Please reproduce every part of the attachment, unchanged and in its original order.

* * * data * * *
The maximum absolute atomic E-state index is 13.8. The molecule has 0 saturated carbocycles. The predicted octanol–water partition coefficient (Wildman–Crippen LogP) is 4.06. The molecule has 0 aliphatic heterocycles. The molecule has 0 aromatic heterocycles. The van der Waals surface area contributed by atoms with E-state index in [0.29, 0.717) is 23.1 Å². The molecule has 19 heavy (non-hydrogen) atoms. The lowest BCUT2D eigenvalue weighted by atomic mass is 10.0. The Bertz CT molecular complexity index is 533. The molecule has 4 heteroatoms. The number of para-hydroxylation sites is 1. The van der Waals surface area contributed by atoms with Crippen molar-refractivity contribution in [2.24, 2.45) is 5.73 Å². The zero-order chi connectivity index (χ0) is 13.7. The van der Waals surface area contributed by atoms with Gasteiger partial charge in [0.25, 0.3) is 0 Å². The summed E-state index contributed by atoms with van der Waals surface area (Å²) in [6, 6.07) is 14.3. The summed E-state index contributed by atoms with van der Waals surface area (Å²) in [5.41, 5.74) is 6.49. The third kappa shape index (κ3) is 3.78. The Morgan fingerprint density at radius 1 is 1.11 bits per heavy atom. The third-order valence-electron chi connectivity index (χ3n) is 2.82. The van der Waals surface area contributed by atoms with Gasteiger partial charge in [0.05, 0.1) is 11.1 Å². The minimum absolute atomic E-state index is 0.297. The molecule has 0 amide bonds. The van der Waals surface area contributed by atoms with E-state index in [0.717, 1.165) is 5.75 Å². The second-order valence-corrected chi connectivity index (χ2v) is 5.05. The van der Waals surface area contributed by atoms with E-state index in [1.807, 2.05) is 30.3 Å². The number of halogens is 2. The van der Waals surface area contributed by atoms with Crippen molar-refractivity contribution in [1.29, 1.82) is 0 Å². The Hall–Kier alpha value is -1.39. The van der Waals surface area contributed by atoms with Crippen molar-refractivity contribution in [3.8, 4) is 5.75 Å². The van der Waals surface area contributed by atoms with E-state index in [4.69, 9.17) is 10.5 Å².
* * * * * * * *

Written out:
The maximum absolute atomic E-state index is 13.8. The molecule has 0 saturated carbocycles. The predicted octanol–water partition coefficient (Wildman–Crippen LogP) is 4.06. The molecule has 0 aliphatic heterocycles. The molecule has 0 aromatic heterocycles. The van der Waals surface area contributed by atoms with E-state index in [0.29, 0.717) is 23.1 Å². The molecule has 19 heavy (non-hydrogen) atoms. The lowest BCUT2D eigenvalue weighted by atomic mass is 10.0. The Bertz CT molecular complexity index is 533. The molecule has 4 heteroatoms. The number of para-hydroxylation sites is 1. The van der Waals surface area contributed by atoms with Crippen molar-refractivity contribution in [2.24, 2.45) is 5.73 Å². The zero-order chi connectivity index (χ0) is 13.7. The van der Waals surface area contributed by atoms with Gasteiger partial charge in [0.25, 0.3) is 0 Å². The summed E-state index contributed by atoms with van der Waals surface area (Å²) in [6, 6.07) is 14.3. The summed E-state index contributed by atoms with van der Waals surface area (Å²) in [5.41, 5.74) is 6.49. The third kappa shape index (κ3) is 3.78. The Morgan fingerprint density at radius 1 is 1.11 bits per heavy atom. The third-order valence-electron chi connectivity index (χ3n) is 2.82. The van der Waals surface area contributed by atoms with Gasteiger partial charge in [0.05, 0.1) is 11.1 Å². The minimum absolute atomic E-state index is 0.297. The molecule has 0 amide bonds. The van der Waals surface area contributed by atoms with E-state index in [0.717, 1.165) is 5.75 Å². The second-order valence-corrected chi connectivity index (χ2v) is 5.05. The van der Waals surface area contributed by atoms with E-state index in [1.807, 2.05) is 30.3 Å². The number of halogens is 2. The van der Waals surface area contributed by atoms with Crippen molar-refractivity contribution in [1.29, 1.82) is 0 Å². The Hall–Kier alpha value is -1.39. The van der Waals surface area contributed by atoms with Crippen molar-refractivity contribution in [3.8, 4) is 5.75 Å². The van der Waals surface area contributed by atoms with E-state index in [4.69, 9.17) is 10.5 Å².